The RIA succession paradox: Why it’s not about you … it’s about the brand

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According to FA Insight, 25% of financial advisors will retire within the next decade. Yet, only 29 percent of advisors have defined or implemented a succession plan, according to a Moss Adams study.

No doubt, lack of planning places a large portion of value at risk — equity that an owner has spent a lifetime building and now, because of ego or short-sightedness risks destroying. Call it “the succession paradox.” The very skills that lead to success can also thwart an RIA’s ability to thoughtfully plan and maximize the value that can be ultimately extracted from the business.

That’s because RIAs rise to success based on their own ability to attract talent, build referral networks, see emerging trends and cater to a market. In their prime earning years — say 45 to 55 — they are indeed Masters of their Universe and the central force in their own success. And there lies the trap.  The paradox rests in the misguided notion that past performance is an indicator of future success, regardless of how the world changes and whether a younger, more dynamic generation might be better suited for shifting sands.

Which brings us to the power of brand and its implications on the long-term equity of an RIA. Too often, brand building is relegated to short-term, current marketing efforts. It’s a simple response to an immediate need for building awareness, referrals, or pipeline and winning assets under management. But brand is something much more permanent and valuable. More than any other factor, brand outlives the productivity of an individual RIA, creating value independent of personal networks, effort, and market presence. Yet brand — and brand building — is perhaps the most overlooked component of succession planning, an after-thought that is rarely fully realized as goodwill.

Don’t let that happen. Here, in cold, stark reality, are the keys to building a brand that safeguards and enhances equity at the point of sale or succession:

  1. No one cares about your name. Not when the time comes to sell your practice. It’s the value of the organization and its brand that truly counts. Consequently, it’s important to separate your business brand from you the person. The overuse of a principal’s personal name in the firm’s brand suggests a kind of intimacy that undermines scalability. The preponderance of owner-named RIAs dates to a brokerage paradigm that allowed captive brokers at wirehouses like Morgan Stanley to create their own teams. It really has little value in the succession equation. So ratchet it down. Phase it out. Consider naming options that promote the entire enterprise — not just you.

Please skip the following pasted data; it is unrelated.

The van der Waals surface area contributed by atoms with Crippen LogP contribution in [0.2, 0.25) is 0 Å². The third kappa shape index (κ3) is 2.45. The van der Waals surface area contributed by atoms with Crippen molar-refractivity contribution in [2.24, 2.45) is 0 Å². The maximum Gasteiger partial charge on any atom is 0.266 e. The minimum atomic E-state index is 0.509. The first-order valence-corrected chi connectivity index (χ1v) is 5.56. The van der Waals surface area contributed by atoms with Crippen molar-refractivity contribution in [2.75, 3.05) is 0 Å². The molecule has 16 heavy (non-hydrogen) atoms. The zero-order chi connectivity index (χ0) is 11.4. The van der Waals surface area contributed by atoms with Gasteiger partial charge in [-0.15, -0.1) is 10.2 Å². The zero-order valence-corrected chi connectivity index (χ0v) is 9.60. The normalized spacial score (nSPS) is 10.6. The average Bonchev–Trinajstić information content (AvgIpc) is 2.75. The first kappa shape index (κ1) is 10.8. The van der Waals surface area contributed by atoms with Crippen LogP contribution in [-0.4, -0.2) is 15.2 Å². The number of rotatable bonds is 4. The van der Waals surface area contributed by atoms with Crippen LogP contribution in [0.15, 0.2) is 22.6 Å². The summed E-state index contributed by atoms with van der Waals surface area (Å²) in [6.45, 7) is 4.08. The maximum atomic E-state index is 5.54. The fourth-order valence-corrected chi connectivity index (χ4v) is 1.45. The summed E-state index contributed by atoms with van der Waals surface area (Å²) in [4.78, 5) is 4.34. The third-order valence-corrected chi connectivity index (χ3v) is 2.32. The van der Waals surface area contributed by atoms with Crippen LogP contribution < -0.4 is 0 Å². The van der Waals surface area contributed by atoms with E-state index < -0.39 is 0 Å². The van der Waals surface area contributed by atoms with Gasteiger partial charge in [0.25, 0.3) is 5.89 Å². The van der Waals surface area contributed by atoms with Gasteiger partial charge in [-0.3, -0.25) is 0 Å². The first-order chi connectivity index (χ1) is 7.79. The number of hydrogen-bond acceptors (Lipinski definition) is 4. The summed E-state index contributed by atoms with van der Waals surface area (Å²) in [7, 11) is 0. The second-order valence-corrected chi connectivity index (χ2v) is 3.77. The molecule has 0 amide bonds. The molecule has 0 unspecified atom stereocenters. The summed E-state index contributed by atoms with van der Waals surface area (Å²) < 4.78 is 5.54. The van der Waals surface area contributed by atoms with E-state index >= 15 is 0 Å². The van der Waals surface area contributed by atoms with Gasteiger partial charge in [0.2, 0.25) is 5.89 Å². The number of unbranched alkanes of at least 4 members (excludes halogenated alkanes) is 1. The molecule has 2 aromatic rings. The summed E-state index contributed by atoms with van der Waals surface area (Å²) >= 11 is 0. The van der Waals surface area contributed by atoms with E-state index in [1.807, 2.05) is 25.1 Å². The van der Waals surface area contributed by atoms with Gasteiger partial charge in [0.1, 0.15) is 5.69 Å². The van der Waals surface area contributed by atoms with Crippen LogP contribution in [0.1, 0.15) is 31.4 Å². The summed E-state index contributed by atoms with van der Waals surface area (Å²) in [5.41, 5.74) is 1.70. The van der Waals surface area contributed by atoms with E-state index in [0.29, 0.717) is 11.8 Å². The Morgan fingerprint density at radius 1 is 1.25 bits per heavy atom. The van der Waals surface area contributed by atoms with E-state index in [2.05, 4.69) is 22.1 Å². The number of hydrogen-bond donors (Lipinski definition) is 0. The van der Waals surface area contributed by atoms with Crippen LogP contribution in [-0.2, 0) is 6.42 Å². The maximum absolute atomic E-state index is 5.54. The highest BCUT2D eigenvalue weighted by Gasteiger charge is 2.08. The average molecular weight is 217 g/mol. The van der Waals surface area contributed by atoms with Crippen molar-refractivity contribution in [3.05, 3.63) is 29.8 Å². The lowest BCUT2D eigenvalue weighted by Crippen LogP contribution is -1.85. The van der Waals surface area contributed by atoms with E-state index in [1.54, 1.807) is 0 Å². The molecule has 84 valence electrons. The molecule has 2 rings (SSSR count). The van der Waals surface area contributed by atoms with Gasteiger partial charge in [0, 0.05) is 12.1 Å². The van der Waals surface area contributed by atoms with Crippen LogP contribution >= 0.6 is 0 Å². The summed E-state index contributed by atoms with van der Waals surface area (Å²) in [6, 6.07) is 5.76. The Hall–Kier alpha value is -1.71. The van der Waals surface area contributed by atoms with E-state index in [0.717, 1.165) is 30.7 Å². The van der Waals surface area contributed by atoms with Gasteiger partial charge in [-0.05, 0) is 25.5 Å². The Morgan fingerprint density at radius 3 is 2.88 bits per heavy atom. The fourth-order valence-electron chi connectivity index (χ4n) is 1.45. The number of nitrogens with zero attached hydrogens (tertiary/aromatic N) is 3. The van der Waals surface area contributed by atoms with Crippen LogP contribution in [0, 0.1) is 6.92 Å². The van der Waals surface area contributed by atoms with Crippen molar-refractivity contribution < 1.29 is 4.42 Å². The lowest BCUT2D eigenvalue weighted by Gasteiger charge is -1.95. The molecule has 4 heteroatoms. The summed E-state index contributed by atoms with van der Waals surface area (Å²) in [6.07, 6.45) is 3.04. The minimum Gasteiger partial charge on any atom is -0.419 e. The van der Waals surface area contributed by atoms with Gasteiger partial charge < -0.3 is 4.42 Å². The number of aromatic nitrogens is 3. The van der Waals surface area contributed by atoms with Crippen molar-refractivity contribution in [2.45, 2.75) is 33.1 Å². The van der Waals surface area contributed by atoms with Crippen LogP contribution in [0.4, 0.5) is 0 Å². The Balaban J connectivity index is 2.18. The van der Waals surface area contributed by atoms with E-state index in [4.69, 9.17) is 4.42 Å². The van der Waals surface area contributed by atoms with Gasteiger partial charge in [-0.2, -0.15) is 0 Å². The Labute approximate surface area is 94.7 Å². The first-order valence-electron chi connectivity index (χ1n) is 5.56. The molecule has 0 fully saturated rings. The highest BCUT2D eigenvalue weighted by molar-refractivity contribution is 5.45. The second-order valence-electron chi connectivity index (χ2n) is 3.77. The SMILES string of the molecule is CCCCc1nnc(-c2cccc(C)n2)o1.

2. Promote, and publicize the organization. Invest in extending and establishing the credentials of the team … their expertise and experience. Develop a marketing and publicity plan for each of your key players. Where will they play? Who will they target? Where will they be seen? What boards, charities and organizations must they penetrate? Building the brand of an enterprise is all about winning exposure for professionals at every level within your organization. Push to get your people out in the marketplace, quoted in the media, published, and in front of audiences as a way of demonstrating the value of the entire organization.
  3. Find an organizational differentiator and over communicate it. People mightcome and go. But investment philosophies and principals remain. Work hard to develop your key messaging for the entire organization and socialize among your staff. What differentiates your organization? Is it a commitment to service? How about transparency? Is it your demographic or investment approach? Is the firm conservative? Aggressive? Find it. Know it. Share it with everyone in the organization and then empower them to take that message to the market as a way to amplifying the value of the entire enterprise.
  4. Consistency and accuracy. Just do it. And do it consistently. To build brand, you must establish the bounds of your look and feel and religiously, obsessively stay in it. What is the key message to be delivered in every media interview? What is the precise color of your logo? Why is your tagline what it is? What is the story behind the firm, its reason for being? Consistency highlights the organization and not the individual, a key to building the image and value of your business as a whole.
  5. Guard and defend your online image. It’s your first point of credibility — a check point for anyone seeking to do business with you.  How’s it look? Is your web site static and dated? Full of empty words? Forgettable and exchangeable, identical with any number of your competitors? Web sites are quickly being replaced with more dynamic blog-based online presences that allow organization to socially engage and share news and views, all the while promoting the value and expertise of the entire team. Don’t simply update your web site.  Destroy it and replace it with an online presence that communicates the quality of your institution — not just the glory of a few.

A lifetime of work distilled to a single point of valuation. Selling or succeeding your firm is a matter of creating the greatest possible value, and branding plays a vital role in that equation. By separating your personal brand from that of the organization, you can create a highly attractive platform for acquirers or the next generation employees who can appreciate the size of the opportunity and are willing to pay more for the right to seize it.